There’s a particular golden tone to Georgian sunlight that I’ve never found anywhere else. Late afternoon on a cloudless day, the western sky lit with a metallic shimmer that clung, along with the pollen and dust, to cars, houses, and people. The Midas touch of that light transformed the forest behind my childhood house from conifers and mulch to something fairy-like. Motes of heavy particles drifted lazily in the air, seeking out halcyon lances of sun that found their way through the woven needles of the canopy. Seldom-tread trails meandered off into the dappled mystery of untouched, unexplored thickets of pines and oaks. I had no idea where those trails led, what lay at their conclusion, or if they even had an end. I explored them only in my mind; I was too fascinated by the simple mystery of light and shadow.
The light launched at a blazing 299,792,458 meters per second from the heart of the sun, burning through space and atmosphere faster than I could imagine. It burst through the intertwined leaves and branches of that endless forest, and, its fury spent, came to rest gently against the windows at the back of my house. There it danced in slow, intricate patterns, creating a complex natural puppet show. I don’t know when the idea first occurred to me to try to capture those performances, but I did. At some point it became a favorite pastime of mine to roll out the largest piece of paper I could find and trace those shapes, in all their bizarre detail. When I discovered that paper was made from trees, I felt an odd, zen-like unity in filling sheet after sheet with the shadows of their living counterparts. Neither shadow nor paper was, to me, as beautiful as the tree that they had once been, but together they became something new and interesting. All they needed was me as a go-between.
I spread the paper before me on a table or the floor of our dusty, hot loft. The air conditioning didn’t work well up there, but I never thought of it as oppressive. Instead, it felt close, private. Like a wizard’s tower. I was alone at the top of my home with my imagination and experiments, magically isolated and simultaneously protected by the thickly heated air. It was just me in my sanctuary, capturing the forever changing line between light and shadow.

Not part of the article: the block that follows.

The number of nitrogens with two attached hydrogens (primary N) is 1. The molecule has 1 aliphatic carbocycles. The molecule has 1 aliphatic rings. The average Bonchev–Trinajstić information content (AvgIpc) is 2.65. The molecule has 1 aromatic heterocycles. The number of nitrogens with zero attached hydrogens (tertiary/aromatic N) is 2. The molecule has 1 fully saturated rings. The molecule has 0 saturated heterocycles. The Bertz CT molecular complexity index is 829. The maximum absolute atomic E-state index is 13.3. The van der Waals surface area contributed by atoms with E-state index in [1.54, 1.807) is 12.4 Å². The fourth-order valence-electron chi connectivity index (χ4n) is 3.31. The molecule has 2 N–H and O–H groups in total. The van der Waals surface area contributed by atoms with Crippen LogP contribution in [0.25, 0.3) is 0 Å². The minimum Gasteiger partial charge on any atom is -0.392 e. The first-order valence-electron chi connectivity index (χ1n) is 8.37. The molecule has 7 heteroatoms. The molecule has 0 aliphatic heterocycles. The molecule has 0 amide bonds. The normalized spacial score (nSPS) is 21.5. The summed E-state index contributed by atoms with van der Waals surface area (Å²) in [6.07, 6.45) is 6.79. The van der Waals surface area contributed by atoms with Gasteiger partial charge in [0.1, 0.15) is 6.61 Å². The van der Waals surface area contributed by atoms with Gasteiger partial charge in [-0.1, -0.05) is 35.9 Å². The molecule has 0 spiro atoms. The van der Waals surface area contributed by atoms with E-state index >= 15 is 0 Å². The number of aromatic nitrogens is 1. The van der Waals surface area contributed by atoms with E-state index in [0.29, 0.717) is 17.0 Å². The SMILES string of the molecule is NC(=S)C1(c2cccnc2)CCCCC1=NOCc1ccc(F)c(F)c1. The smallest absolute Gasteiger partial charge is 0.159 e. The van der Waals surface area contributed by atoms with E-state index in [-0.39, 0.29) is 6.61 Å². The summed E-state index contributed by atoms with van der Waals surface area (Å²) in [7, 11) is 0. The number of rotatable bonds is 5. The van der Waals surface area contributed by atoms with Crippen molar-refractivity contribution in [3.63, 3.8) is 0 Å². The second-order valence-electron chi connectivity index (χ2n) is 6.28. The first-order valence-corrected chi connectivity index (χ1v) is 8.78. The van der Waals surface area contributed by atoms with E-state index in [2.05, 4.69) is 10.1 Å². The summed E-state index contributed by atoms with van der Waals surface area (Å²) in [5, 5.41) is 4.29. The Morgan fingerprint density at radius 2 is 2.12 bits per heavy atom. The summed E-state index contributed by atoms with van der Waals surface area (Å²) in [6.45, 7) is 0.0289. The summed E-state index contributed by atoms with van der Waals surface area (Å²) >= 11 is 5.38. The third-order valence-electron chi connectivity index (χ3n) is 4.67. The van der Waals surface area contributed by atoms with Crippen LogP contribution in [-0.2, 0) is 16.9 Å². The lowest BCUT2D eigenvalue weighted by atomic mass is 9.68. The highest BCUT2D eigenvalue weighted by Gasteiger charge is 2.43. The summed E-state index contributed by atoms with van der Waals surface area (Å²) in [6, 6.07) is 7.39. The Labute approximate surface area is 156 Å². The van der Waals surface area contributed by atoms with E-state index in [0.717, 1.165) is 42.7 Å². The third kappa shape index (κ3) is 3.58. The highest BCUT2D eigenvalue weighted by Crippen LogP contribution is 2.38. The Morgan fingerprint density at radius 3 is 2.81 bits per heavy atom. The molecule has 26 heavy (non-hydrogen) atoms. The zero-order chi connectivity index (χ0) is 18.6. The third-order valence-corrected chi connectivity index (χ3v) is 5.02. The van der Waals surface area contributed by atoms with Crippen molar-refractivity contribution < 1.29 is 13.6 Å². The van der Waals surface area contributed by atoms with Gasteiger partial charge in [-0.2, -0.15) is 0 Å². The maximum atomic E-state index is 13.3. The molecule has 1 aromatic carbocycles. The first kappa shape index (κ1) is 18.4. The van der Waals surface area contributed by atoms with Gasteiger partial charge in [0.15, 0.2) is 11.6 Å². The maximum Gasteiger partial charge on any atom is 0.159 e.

My tracings produced impossible landscapes, things beyond simple imagining. They were worlds devoid of life, waiting to be populated by whatever my imagination rolled out. It was on those pieces of paper that I told my first stories, to myself, as a game. They were battles or journeys, love stories or contests, and each one had a stellar cast of the improbable characters that only a child can associate with each other. Dragons ridden by superheroes battled their villainous counterparts in a futuristic city. Armies of circles waged war against cadres of invading triangles in deep jungles. A young boy barely survived a thrilling adventure as everything he imagined sprang to life. An old man found his way home across an ocean. Godzilla and his monster friends wrecked a city. The Ghostbusters, the X-men, and the Ninja Turtles teamed up to save the world. From roach pirates.
Those memories, imbued with light, heat, and youthful awe, have become a beacon in my mind. Something that I hearken to, creatively, when I think about what fun means to me, and what kinds of stories I want to tell. They also define what I look for in my entertainment. Not a genre, not a creator, not a specific medium. I’m looking for that curiosity that at one point in life grabbed me by the wrist and dragged the pencil across the paper for me. I’m seeking the wonder that I felt when simple questions could have fantastic answers. I’m hunting the shadows of trees on paper.